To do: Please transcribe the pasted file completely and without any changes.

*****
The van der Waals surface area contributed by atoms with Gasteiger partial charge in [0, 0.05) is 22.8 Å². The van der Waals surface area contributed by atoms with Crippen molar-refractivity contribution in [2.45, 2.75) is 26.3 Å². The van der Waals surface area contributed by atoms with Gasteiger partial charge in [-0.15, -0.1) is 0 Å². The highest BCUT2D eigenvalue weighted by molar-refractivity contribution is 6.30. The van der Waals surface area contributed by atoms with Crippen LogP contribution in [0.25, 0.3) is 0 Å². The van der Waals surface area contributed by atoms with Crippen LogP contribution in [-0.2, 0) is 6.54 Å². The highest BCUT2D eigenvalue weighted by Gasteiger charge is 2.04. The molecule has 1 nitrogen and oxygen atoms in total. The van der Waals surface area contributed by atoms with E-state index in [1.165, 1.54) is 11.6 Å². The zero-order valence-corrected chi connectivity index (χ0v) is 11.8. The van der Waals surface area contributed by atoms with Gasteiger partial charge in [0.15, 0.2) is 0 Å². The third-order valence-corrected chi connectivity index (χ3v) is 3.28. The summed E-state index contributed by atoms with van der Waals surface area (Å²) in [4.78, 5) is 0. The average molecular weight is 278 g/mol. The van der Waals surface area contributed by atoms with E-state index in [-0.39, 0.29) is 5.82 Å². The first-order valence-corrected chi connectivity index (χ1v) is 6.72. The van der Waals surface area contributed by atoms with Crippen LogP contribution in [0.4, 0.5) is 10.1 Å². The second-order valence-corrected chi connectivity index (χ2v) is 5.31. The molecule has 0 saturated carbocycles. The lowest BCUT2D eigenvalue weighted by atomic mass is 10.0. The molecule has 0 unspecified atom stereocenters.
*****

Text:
The van der Waals surface area contributed by atoms with Gasteiger partial charge in [0, 0.05) is 22.8 Å². The van der Waals surface area contributed by atoms with Crippen molar-refractivity contribution in [2.45, 2.75) is 26.3 Å². The van der Waals surface area contributed by atoms with Gasteiger partial charge in [-0.15, -0.1) is 0 Å². The highest BCUT2D eigenvalue weighted by molar-refractivity contribution is 6.30. The van der Waals surface area contributed by atoms with Crippen LogP contribution in [0.25, 0.3) is 0 Å². The van der Waals surface area contributed by atoms with Crippen LogP contribution in [-0.2, 0) is 6.54 Å². The highest BCUT2D eigenvalue weighted by Gasteiger charge is 2.04. The molecule has 1 nitrogen and oxygen atoms in total. The van der Waals surface area contributed by atoms with E-state index in [1.165, 1.54) is 11.6 Å². The zero-order valence-corrected chi connectivity index (χ0v) is 11.8. The van der Waals surface area contributed by atoms with Gasteiger partial charge in [0.15, 0.2) is 0 Å². The third-order valence-corrected chi connectivity index (χ3v) is 3.28. The summed E-state index contributed by atoms with van der Waals surface area (Å²) in [4.78, 5) is 0. The average molecular weight is 278 g/mol. The van der Waals surface area contributed by atoms with E-state index in [-0.39, 0.29) is 5.82 Å². The first-order valence-corrected chi connectivity index (χ1v) is 6.72. The van der Waals surface area contributed by atoms with Crippen LogP contribution in [0.4, 0.5) is 10.1 Å². The second-order valence-corrected chi connectivity index (χ2v) is 5.31. The molecule has 0 saturated carbocycles. The lowest BCUT2D eigenvalue weighted by atomic mass is 10.0. The molecule has 0 unspecified atom stereocenters.